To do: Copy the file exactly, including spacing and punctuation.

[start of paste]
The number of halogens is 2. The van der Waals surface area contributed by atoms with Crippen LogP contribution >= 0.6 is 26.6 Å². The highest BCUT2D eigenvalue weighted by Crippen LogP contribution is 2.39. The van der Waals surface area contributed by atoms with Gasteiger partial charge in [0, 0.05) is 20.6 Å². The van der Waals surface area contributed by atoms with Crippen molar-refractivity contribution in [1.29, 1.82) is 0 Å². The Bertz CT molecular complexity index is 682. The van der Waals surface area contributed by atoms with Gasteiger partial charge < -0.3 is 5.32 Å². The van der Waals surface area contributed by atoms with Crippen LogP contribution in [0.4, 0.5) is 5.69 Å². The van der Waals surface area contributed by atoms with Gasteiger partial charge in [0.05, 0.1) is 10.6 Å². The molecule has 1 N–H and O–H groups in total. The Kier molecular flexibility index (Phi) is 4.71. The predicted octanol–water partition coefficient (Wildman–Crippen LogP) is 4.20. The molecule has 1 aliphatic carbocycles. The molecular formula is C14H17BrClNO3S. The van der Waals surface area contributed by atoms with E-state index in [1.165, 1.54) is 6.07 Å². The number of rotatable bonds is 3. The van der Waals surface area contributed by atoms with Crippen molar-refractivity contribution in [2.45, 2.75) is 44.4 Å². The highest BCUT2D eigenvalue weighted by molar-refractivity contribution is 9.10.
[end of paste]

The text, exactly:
The number of halogens is 2. The van der Waals surface area contributed by atoms with Crippen LogP contribution >= 0.6 is 26.6 Å². The highest BCUT2D eigenvalue weighted by Crippen LogP contribution is 2.39. The van der Waals surface area contributed by atoms with Gasteiger partial charge in [0, 0.05) is 20.6 Å². The van der Waals surface area contributed by atoms with Crippen molar-refractivity contribution in [1.29, 1.82) is 0 Å². The Bertz CT molecular complexity index is 682. The van der Waals surface area contributed by atoms with Gasteiger partial charge < -0.3 is 5.32 Å². The van der Waals surface area contributed by atoms with Crippen LogP contribution in [0.4, 0.5) is 5.69 Å². The van der Waals surface area contributed by atoms with Gasteiger partial charge in [0.05, 0.1) is 10.6 Å². The molecule has 1 N–H and O–H groups in total. The Kier molecular flexibility index (Phi) is 4.71. The predicted octanol–water partition coefficient (Wildman–Crippen LogP) is 4.20. The molecule has 1 aliphatic carbocycles. The molecular formula is C14H17BrClNO3S. The van der Waals surface area contributed by atoms with E-state index in [1.165, 1.54) is 6.07 Å². The number of rotatable bonds is 3. The van der Waals surface area contributed by atoms with Crippen molar-refractivity contribution in [2.45, 2.75) is 44.4 Å². The highest BCUT2D eigenvalue weighted by molar-refractivity contribution is 9.10.